Editor’s Note: This essay is part of a series written during Railback’s stay in the park from June 22 to August 4, 2023.
At this Great Smoky Mountains National Park apartment that I call Second Acts, dusk is the time for camp walks. The stream of cars leaving Cades Cove Loop Road thins out. As the sun sets, the humid summer heat evaporates, and the fireflies rise from the shrubs and grasses. The air fills with the inviting smell of campfires.
I stroll by the string of blue-purple LED lights around Wayne Corey’s camper. He is one of the volunteer camp hosts who helps people understand how the place operates, answers countless questions, and occasionally shoos away bears. Who knows what time he will get back from his duties tonight.
As a Volunteer-In-Park (VIP), Wayne is essential. According to Sheridan Roberts, Parkwide Volunteer Program Coordinator, 2,119 VIPs collectively provided 114,487 service hours in 2022.
“Volunteers-In-Park exponentially increase the quantity and quality of visitor services and resource stewardship in America’s most visited National Park,” Roberts says. “They’re integrated into nearly every aspect of operations including safety, education, outreach, research, and facilities upkeep. Giving of their time, talent and vision in many meaningful and enduring ways helps ensure support for the future of our beloved park.”
Now I step onto the camp road and into a transient village filled with marvelous inventions of the 21st century: land cruisers with all the amenities, simpler RVs, micro campers, and miraculous pop-up tents perched on top of vehicles. Strings of amber lights, welcome flags, and small portable solar farms abound.
For all the modern gadgetry on display, the campground feels like a neighborhood from a half-century ago. Out in the narrow lanes, kids play pick-up softball or touch football games or run foot races. By the light of a campfire a woman reads a book. A family laughs over a board game. Everywhere people talk with each other, dusting off old family stories or sharing new tales of the day’s wilderness adventures.
A great extended family from India—several generations represented—sits on 20 folding chairs arrayed in a vast semicircle. They carry on a multilayered conversation in a language I do not understand. I hang back a moment in the twilight shadow, wishing I could join them.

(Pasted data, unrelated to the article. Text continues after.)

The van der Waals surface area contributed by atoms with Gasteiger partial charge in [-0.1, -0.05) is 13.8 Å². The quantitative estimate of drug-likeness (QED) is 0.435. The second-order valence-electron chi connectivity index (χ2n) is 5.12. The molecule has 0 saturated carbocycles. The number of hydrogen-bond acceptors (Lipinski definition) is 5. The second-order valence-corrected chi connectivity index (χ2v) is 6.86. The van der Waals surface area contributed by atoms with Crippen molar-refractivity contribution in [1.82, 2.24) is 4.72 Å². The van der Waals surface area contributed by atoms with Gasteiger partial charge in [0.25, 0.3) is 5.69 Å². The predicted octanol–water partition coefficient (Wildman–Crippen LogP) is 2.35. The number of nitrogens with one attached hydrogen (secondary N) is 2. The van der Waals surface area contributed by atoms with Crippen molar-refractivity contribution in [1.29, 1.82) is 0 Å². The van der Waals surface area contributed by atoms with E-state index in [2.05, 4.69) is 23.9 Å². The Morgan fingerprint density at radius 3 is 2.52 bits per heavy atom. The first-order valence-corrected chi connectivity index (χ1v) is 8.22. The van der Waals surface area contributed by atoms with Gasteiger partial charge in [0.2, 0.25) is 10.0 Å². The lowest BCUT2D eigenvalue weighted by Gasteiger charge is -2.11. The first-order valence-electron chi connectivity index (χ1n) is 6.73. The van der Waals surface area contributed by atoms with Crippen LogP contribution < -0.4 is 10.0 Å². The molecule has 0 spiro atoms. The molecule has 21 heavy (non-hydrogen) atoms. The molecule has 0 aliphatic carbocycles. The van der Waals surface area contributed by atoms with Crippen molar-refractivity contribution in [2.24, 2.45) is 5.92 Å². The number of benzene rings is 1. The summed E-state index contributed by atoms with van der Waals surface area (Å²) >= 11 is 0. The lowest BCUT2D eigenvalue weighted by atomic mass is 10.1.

I rarely see a device or a screen or the normally ubiquitous cell phone. These things seem dead here. It is fascinating to see how people come alive as a result.
The road is almost dark and here comes an excited man to warn my wife and I that a black bear has been sighted nearby. He rushes on to tell others. I am learning that nothing energizes people around here like a bear. I hope for the animal’s sake that it has safely ambled off into the woods. (Later, Wayne will confirm that it did.)
We come upon a mob of kids, at least a half dozen of them, ages nine to 13. They have been tearing around the camp on their bicycles, playing a wild game of mobile hide and seek. Here they pause briefly to go over how the rules change with the coming dark. They do not have lights, so I imagine they will have to ride by the glow of campfires.
I tell the pack that a bear might be prowling around the edges of camp.
“A bear!” A wide-eyed 10-year-old boy with a thatch of long blonde hair looks around.
The 13-year-old girl gets in position to go, her leg flexing on the pedal.
They all gather around as I answer questions about the bear. My cautions go up into thin air.
Off they go. They screech and holler at each other with glee, because now the game has become hide and seek with a bear. I hope not. Yet I may as well be back in my old neighborhood in Los Angeles in the 1960s, for these kids have reacted to a bear sighting exactly as my old street gang would have.
They ride on, abandoning all logic and fear, navigating by the wild stars of their imaginations.
They are my heroes.
In 1836, Ralph Waldo Emerson published Nature, a little book that became a blueprint for the Romantic impulse that still lives in the United States of America. His chapters enumerate the benefits of Nature to one’s health, imagination, intellect, virtue, and soul. Emerson encouraged people to leave their toxic cities and hard-bitten professions to discover the natural world. “In the woods is perpetual youth,” he writes, and it is there that “we return to reason and faith.”
So, no matter what weather, I walk the campground at Cades Cove. Magic happens here every evening. People come from many miles for a few days in a fleeting neighborhood where the AI is switched off, devices go dark, and faces are lit by the light of the ancient wood fire.
I know we have come here for the grand mountains and the forests and the brief encounters with wildlife. But walking the camps, I see we seek something just as vital.
We are here to escape the filtered view through electrified screens. We come to encounter each other, face to face.